When asked about it, Starks doesn’t have any ill-will toward what amounted to be a wasted freshman season. “It’s kind of like the luck of the draw. When Coach [Joe] Jones recruited me, he saw me as one role and then when Coach [Kyle] Smith came in, he saw me as a different role. He’s a different coach, new system. It just happened to be that I didn’t fit that system. It’s nothing against the coach, nothing against Columbia. It just was what it was.”
Starks understandably decided to move on from Columbia after his freshman season. And even though a number of schools were once again interested in Starks’ services, the decision was easier than anticipated, thanks to the candor of his soon-to-be head coach.
“[Coach O’Shea] was just a guy who was straight up,” said Starks. “He was the only one who was straight up. All the other coaches – it’s a business, it’s a shrewd business, that’s how I can put it – have to look out for their benefits all the time. Coach O’Shea was like, ‘We’re building. I’m going to be honest with you; you’re going to have to work for your minutes. I think you have potential, you can come in, and we’re trying to do big things.’”
After embarking on an official visit to the Smithfield, Rhode Island campus, Starks decided it was in his best interest to help lead Bryant into Division I basketball. And so far, things could not have been better, for which Starks credits the year he had to sit out as per NCAA transfer rules.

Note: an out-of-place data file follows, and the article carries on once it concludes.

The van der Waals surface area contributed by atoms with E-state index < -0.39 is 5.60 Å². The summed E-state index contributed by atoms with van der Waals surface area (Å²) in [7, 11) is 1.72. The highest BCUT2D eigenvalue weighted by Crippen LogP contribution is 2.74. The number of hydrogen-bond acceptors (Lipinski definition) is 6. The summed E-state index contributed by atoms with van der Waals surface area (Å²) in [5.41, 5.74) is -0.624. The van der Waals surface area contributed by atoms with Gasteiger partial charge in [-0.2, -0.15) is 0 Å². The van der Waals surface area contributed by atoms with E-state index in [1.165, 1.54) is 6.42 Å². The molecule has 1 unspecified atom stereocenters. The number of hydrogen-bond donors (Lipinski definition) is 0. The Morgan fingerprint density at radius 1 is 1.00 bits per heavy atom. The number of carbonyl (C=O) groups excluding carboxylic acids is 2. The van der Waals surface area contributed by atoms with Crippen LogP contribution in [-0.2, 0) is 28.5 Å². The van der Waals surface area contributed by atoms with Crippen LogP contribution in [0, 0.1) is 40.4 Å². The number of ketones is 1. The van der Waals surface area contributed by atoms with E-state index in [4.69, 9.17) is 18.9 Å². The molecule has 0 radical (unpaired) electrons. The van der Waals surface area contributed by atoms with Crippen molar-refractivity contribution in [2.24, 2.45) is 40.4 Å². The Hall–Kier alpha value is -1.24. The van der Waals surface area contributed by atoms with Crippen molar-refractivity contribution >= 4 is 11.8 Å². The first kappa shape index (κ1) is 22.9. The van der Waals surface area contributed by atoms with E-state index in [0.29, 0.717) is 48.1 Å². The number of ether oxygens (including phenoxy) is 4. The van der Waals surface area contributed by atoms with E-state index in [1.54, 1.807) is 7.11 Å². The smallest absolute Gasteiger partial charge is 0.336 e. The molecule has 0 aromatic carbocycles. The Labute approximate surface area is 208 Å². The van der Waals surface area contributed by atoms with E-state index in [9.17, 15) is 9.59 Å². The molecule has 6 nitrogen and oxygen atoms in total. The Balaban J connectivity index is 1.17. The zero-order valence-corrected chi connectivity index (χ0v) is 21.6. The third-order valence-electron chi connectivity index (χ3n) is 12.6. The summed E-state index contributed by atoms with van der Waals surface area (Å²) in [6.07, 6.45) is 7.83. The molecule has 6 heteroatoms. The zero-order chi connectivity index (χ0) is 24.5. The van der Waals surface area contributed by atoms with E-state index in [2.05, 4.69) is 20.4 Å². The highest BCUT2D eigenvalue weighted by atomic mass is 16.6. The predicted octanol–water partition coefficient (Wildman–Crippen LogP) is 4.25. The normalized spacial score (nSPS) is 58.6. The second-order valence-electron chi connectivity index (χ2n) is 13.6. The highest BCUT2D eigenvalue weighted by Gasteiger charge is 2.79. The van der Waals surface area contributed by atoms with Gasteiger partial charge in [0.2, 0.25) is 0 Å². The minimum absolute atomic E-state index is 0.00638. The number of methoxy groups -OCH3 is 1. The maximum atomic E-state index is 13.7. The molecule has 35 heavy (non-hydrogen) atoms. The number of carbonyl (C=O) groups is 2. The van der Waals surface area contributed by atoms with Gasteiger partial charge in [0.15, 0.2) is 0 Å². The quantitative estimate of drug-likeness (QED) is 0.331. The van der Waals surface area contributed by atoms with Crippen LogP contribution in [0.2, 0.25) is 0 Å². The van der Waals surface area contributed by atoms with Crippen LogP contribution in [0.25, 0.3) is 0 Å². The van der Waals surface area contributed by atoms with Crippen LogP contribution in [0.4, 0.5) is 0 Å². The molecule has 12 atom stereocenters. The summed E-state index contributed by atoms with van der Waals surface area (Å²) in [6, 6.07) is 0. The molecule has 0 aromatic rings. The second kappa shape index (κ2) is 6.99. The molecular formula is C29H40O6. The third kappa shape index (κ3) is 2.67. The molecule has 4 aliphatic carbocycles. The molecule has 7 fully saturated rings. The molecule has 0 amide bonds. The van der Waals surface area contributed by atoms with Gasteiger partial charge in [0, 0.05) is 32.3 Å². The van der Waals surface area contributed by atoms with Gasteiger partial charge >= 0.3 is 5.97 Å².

“Sitting out that year was big because it allowed me to work on my game, and I could sit back and watch our team struggle to make plays and I can see myself out there and what I can do. So sitting out really helped my maturity and game.”
The season Starks sat out, to be perfectly candid, was brutal to watch. The team, rife with poor defense and very little depth to speak of, lost 19 games by ten points or more. Yet through the struggles, O’Shea had always envisioned season number five as the year Bryant could potentially turn it around. And it all started by adding a few more pieces, which included his nephew – Holy Cross transfer Joe O’Shea – and, of course, number 12, whom O’Shea has characterized as a special player. Just how special?
“In all my years of coaching, Dyami’s as good a shooter as I’ve seen and I’m talking guys like Preston Murphy, Cuttino Mobley, Troy Bell,” said O’Shea this offseason. “I’m not saying he’s the athlete some of those guys are, but in terms of shooting the ball, he’s as good a shooter as I’ve been around.”
It’s high praise for Starks, who is taking his new role with Bryant all in stride. Together, he and his Bulldog teammates are confident they’ll turn into legitimate contenders of the NEC this season.
“We feel like we’re one of the better teams in the conference,” said Starks. “If we take care of what we can take of, we can beat anybody and that’s how we feel. I think the top four [in the NEC] is our goal. [It’s ideal] when you can finish top four in the conference with home court advantage, so that’s our goal hands down.”
This could have been considered crazy talk just ten months ago; when Bryant ended their final season of the Division I transition period with 20 wins in the past four years. But given the non-conference results, the Bryant Bulldogs are poised to shred their label as the conference’s doormat.
And Dyami Starks may just have a little something to do with that.